On the flip side, you can never be absolutely sure that the market will work in your favour – if the last 12 months have taught us anything, it’s to expect the unexpected!
If you’ve got big plans to sell your off-plan property either nearing the end or once it’s finished – you need to have a plan B in case you can’t get the offer you want, or you can’t sell it at all. Do you have the finances in place to buy the property (i.e. could you secure a mortgage)? Would you be open to becoming a landlord, even in the short-term?
Most property investors are pretty savvy when it comes to spotting the right areas and the right times to buy – but it does pay to be prepared if things don’t go to plan.
Reward: You can pick your own fittings
Another reward of buying a property off-plan is that you might get the opportunity to influence the look and feel inside the house, by choosing your own fixtures, fittings and finishes. We spoke to one of our colleagues Lucy, a first-time buyer who recently bought off-plan. She said:
“I’m really pleased with how it looks. I got all the benefits of designing my own house, without having to project manage, or live with the dust and dirt!
“Though a new-build, I was really keen for the house to be homely, not minimal and cold. We picked one with bay windows, a period-style front and high skirting boards, and I chose traditional flooring, a shaker kitchen, and even doors and handles that suited my style!
“It would’ve taken years for me to get everything I wanted if I didn’t buy off-plan, and I’ve saved money by not having to re-do an older house designed to suit someone else’s taste.”
If you’re a landlord-to-be, this could benefit to you too. You can choose to keep the property fairly neutral to appeal to more tenants, and select finishes that are easy to maintain and keep clean. For example, deciding on hard floors rather than carpets, or choosing hard-wearing kitchen surfaces. This could see you save money on upkeep in the future.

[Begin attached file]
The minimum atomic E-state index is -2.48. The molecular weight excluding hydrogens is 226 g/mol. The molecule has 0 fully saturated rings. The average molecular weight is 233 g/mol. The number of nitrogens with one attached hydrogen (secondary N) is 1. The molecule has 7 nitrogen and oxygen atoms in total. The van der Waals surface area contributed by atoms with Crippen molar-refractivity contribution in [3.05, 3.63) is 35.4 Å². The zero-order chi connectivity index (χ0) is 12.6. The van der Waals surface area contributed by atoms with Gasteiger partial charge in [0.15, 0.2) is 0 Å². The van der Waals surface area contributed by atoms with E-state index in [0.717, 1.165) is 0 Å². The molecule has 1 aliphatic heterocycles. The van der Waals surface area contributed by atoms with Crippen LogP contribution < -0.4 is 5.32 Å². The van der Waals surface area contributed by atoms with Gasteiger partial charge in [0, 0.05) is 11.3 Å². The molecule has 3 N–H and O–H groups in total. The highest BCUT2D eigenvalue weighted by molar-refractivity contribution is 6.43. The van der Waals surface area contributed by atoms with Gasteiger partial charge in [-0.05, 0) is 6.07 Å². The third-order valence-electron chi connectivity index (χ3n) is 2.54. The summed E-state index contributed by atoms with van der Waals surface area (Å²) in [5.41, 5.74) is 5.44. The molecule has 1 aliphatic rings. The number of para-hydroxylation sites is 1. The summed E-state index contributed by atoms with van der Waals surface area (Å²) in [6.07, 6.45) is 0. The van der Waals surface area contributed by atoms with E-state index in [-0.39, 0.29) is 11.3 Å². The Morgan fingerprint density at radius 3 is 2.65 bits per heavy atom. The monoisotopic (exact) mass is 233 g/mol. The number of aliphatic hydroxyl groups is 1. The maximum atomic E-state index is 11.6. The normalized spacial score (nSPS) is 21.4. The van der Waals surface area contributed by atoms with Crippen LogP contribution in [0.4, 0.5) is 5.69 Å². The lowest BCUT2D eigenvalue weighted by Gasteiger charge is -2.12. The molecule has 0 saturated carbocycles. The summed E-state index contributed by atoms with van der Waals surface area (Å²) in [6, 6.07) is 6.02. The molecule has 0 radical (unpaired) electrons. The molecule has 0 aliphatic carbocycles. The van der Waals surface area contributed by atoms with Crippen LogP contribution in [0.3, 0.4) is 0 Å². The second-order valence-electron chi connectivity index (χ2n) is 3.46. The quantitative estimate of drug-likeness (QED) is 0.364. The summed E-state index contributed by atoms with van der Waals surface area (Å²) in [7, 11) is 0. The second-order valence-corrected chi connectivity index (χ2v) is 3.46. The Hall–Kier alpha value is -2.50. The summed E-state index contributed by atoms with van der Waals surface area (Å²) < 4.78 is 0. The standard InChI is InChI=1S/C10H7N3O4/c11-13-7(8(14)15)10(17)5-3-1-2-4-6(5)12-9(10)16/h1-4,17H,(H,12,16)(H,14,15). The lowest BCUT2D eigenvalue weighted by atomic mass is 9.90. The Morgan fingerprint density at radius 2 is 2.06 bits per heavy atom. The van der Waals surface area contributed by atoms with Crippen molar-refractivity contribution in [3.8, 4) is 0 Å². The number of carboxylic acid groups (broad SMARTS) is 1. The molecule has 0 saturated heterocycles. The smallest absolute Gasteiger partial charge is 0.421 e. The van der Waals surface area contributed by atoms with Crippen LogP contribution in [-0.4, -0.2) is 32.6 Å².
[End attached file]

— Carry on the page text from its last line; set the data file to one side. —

Risk: The project could be delayed
Another risk you need to consider is that the project could take longer than anticipated – which is fairly common given the complexities of building a property.
If you’re buying an off-plan home and you’re expecting to move in on a certain date, any delays could cause a number of problems. For example, if you need to move out of your current home to let a new buyer move in, or if your lease is up on a rental property. Furthermore, if you’ve got a mortgage offer which is due to expire before your new completion date, this could leave you having to start an application from scratch.
If you’re a landlord on the other hand and have tenants lined up to move in, this could also prove very frustrating if timelines are pushed back.
However, major delays to a building project tend to happen much earlier on in the process. Around three months before it’s due to be completed, work becomes less complicated, and the date you’re given should be taken in good faith.
That being said, and as we’ve mentioned before, contingency planning is key. If you think the project is likely to be delayed, start getting some quotes for storage facilities to hold your furniture, and approach family, friends, or short-term rentals to see if you could move in for a little while.
As an aside, if your developer runs into more serious problems with the build, you need to make sure you’ve got the protection in place to cover against the firm going insolvent. Your solicitor should confirm this before you actually exchange. This means if your builder goes bust or can’t complete the property, your warranty provider will reimburse your deposit.